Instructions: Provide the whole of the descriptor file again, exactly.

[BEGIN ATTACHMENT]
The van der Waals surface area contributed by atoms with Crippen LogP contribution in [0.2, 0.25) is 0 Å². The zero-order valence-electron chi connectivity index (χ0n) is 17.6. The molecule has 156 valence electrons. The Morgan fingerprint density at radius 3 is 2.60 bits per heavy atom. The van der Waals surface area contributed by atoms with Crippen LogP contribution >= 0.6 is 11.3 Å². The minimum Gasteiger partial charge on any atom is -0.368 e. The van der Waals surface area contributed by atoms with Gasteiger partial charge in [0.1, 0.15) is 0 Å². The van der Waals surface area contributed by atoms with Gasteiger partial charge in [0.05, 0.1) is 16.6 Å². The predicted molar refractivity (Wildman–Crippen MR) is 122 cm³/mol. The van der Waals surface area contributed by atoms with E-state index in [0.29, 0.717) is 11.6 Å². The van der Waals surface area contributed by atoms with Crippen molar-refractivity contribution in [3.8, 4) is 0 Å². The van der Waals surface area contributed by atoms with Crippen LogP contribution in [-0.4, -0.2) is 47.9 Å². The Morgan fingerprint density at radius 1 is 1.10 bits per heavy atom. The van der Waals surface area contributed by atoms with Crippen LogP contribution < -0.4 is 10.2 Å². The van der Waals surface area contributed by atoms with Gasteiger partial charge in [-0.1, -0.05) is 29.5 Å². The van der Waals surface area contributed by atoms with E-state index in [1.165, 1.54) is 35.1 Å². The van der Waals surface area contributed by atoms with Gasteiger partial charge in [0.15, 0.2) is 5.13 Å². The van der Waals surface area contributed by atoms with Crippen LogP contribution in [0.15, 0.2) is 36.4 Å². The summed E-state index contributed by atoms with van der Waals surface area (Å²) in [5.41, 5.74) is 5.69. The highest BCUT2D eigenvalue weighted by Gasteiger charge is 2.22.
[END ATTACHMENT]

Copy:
The van der Waals surface area contributed by atoms with Crippen LogP contribution in [0.2, 0.25) is 0 Å². The zero-order valence-electron chi connectivity index (χ0n) is 17.6. The molecule has 156 valence electrons. The Morgan fingerprint density at radius 3 is 2.60 bits per heavy atom. The van der Waals surface area contributed by atoms with Crippen LogP contribution >= 0.6 is 11.3 Å². The minimum Gasteiger partial charge on any atom is -0.368 e. The van der Waals surface area contributed by atoms with Gasteiger partial charge in [0.1, 0.15) is 0 Å². The van der Waals surface area contributed by atoms with Gasteiger partial charge in [0.05, 0.1) is 16.6 Å². The predicted molar refractivity (Wildman–Crippen MR) is 122 cm³/mol. The van der Waals surface area contributed by atoms with E-state index in [0.29, 0.717) is 11.6 Å². The van der Waals surface area contributed by atoms with Crippen molar-refractivity contribution in [3.8, 4) is 0 Å². The van der Waals surface area contributed by atoms with Crippen LogP contribution in [-0.4, -0.2) is 47.9 Å². The Morgan fingerprint density at radius 1 is 1.10 bits per heavy atom. The van der Waals surface area contributed by atoms with Crippen LogP contribution < -0.4 is 10.2 Å². The van der Waals surface area contributed by atoms with Gasteiger partial charge in [-0.1, -0.05) is 29.5 Å². The van der Waals surface area contributed by atoms with E-state index in [1.165, 1.54) is 35.1 Å². The van der Waals surface area contributed by atoms with Gasteiger partial charge in [0.15, 0.2) is 5.13 Å². The van der Waals surface area contributed by atoms with Crippen LogP contribution in [0.15, 0.2) is 36.4 Å². The summed E-state index contributed by atoms with van der Waals surface area (Å²) in [5.41, 5.74) is 5.69. The highest BCUT2D eigenvalue weighted by Gasteiger charge is 2.22.